“Braley told The Hill Friday that he believes House Agriculture Committee Chairman Frank Lucas (R-Okla.) is deliberately stalling the effort, at the behest of leaders.”
The update added that, “The [petition] effort also suffered a blow when Rep. Kristi Noem (R-S.D.), who was originally planning to gather signatures from the GOP side, decided against joining the effort.”
A news release Friday from Rep. Noem (R., S.D.) stated that, “Reps. [Noem] and Peter Welch (D-Vt.) today followed up with the 77 Members of Congress that joined them in calling on Speaker Boehner, Majority Leader Cantor, Democratic Leader Pelosi and Democratic Whip Hoyer on July 19th to bring a Farm Bill to the floor. In a ‘Dear Colleague’ letter, Reps. Noem and Welch urged the bipartisan group to keep fighting for a Farm Bill, writing ‘as you go home to work in your districts during the August Work Period, we urge you to talk with your delegation and Members of Congress in neighboring districts on the importance of not letting the Farm Bill lapse.’”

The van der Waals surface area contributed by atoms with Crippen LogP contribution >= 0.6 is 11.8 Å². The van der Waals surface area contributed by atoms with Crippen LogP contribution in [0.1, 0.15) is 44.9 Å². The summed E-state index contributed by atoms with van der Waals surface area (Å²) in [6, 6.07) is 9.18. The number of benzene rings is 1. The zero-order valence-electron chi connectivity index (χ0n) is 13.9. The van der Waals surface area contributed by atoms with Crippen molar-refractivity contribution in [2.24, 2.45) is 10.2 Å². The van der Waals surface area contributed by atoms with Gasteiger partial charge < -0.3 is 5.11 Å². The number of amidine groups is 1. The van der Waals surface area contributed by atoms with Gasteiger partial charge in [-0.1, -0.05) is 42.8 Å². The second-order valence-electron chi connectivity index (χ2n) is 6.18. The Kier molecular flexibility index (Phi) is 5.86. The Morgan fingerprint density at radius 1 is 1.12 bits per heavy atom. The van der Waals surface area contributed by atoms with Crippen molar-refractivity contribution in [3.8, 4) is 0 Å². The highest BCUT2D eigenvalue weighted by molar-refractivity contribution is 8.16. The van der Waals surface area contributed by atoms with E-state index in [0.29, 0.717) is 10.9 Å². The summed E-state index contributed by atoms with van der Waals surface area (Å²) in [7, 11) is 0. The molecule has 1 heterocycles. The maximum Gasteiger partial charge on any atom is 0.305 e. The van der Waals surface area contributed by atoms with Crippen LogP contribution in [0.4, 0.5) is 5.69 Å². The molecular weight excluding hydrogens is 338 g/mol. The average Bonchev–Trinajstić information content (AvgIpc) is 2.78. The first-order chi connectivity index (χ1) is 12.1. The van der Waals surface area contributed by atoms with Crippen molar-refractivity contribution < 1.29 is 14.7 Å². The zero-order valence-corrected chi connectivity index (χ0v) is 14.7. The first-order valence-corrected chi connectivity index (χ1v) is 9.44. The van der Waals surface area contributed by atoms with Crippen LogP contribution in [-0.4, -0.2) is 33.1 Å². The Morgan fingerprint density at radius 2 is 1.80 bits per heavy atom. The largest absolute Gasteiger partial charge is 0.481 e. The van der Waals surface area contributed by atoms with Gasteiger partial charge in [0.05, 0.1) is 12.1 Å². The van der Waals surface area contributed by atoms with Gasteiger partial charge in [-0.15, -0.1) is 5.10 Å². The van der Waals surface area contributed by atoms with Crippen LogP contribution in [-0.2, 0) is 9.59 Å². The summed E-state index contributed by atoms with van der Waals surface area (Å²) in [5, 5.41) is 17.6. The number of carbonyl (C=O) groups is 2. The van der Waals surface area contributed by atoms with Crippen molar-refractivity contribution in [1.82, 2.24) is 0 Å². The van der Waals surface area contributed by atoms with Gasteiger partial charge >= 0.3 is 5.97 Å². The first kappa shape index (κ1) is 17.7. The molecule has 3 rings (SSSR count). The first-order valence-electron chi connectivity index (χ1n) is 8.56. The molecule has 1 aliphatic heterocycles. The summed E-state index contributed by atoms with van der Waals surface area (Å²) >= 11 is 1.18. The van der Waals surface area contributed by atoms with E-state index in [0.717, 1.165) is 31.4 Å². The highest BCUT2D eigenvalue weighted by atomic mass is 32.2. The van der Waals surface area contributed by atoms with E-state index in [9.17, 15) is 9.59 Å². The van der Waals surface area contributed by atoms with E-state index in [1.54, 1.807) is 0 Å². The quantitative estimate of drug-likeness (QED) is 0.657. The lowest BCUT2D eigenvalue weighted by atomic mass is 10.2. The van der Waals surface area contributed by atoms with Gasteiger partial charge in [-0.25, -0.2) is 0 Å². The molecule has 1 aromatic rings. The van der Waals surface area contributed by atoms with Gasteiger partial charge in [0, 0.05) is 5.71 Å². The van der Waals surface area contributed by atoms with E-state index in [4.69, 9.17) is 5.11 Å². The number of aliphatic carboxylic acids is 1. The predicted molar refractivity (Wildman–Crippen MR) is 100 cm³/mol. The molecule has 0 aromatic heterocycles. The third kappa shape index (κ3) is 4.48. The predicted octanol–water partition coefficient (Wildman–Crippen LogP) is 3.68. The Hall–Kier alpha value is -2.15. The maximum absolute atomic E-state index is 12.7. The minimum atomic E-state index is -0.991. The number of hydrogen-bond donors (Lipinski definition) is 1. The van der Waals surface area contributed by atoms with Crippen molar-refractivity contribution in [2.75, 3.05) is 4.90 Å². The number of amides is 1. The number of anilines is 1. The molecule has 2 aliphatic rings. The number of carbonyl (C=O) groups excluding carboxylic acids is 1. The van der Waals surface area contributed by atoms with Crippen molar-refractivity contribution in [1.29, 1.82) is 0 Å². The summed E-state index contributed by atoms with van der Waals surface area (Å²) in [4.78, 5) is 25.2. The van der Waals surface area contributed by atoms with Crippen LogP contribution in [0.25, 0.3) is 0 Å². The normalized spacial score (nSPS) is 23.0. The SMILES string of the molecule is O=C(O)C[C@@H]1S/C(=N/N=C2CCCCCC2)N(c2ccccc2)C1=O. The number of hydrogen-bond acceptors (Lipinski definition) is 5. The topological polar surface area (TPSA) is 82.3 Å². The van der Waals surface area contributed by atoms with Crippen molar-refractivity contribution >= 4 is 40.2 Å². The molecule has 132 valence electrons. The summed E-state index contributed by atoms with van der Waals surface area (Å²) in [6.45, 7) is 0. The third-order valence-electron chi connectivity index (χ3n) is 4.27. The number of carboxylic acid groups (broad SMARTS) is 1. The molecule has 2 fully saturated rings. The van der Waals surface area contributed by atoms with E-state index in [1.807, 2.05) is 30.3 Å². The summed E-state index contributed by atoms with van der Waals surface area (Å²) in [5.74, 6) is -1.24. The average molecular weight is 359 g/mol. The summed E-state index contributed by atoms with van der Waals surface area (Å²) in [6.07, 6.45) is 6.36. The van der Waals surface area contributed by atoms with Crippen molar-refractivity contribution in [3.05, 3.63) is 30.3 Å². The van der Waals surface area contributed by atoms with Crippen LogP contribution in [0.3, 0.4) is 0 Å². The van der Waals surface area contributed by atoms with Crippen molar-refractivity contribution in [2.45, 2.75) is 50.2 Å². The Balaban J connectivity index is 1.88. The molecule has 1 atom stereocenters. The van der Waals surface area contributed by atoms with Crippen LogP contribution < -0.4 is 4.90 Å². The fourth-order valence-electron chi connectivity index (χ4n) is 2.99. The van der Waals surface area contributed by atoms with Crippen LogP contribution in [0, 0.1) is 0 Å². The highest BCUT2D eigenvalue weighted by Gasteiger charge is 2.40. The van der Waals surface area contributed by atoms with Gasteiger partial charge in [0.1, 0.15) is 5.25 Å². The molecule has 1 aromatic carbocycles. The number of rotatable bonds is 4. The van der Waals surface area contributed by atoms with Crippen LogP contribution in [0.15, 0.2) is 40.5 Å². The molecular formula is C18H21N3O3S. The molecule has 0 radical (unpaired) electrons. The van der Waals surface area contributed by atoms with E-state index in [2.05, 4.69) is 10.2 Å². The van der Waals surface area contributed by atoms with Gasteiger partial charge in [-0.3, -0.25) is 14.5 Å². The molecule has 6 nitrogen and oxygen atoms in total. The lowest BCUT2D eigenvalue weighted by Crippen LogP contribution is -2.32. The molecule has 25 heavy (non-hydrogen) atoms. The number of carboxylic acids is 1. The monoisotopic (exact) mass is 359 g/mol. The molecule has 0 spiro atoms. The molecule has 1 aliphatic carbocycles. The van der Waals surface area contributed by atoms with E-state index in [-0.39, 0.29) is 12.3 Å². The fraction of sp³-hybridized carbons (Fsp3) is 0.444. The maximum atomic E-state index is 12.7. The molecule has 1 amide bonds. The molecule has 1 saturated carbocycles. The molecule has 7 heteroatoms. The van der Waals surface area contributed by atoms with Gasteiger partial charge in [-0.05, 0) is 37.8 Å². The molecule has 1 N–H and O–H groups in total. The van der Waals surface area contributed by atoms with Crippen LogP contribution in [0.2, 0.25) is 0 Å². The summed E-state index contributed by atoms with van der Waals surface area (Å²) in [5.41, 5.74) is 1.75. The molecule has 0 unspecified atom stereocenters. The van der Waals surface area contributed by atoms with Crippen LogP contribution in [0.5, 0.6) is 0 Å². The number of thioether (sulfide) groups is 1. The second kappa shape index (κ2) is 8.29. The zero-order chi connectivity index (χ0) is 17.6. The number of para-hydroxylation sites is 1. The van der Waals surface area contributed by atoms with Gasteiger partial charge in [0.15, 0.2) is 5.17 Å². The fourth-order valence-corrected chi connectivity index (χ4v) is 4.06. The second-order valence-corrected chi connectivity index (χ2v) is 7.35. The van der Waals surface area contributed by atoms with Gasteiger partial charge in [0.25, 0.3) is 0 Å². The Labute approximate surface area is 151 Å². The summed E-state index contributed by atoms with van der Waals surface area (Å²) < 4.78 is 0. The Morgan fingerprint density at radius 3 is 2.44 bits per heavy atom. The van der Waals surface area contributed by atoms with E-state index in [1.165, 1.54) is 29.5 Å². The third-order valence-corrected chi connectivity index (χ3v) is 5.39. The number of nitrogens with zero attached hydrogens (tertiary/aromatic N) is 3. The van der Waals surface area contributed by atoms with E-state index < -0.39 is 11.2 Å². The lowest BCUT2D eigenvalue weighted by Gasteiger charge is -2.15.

As the Farm Bill stalemate persists, political campaigns have been drawn to the Farm Bill issue. Rep. Noem’s Democratic opponent has sought to bring the issue up in the South Dakota Congressional race.
Iowa Democratic Congressional candidate Christi Vilsack on Friday “announced her support for Congressman Bruce Braley’s discharge petition, which would force House leadership to bring the bill up for debate.”
And U.S. Senate candidate Rep. Rick Berg (R., N.D.) on Friday “announced that he began working with a bipartisan coalition to gather support for a discharge petition that would force the consideration of the Farm Bill on the House floor, regardless of whether or not House Leadership approves.”
Daniel Newhauser reported today at Roll Call Online that, “House Republican leaders are counting on the August heat to help them pass a farm bill when Congress returns from recess in September — and not just the kind causing the record drought parching 80 percent of the country.
“They are hoping that Members headed home for the district work period, particularly in drought-affected states, will hear from angry constituents all month, demanding that Congress do its job.”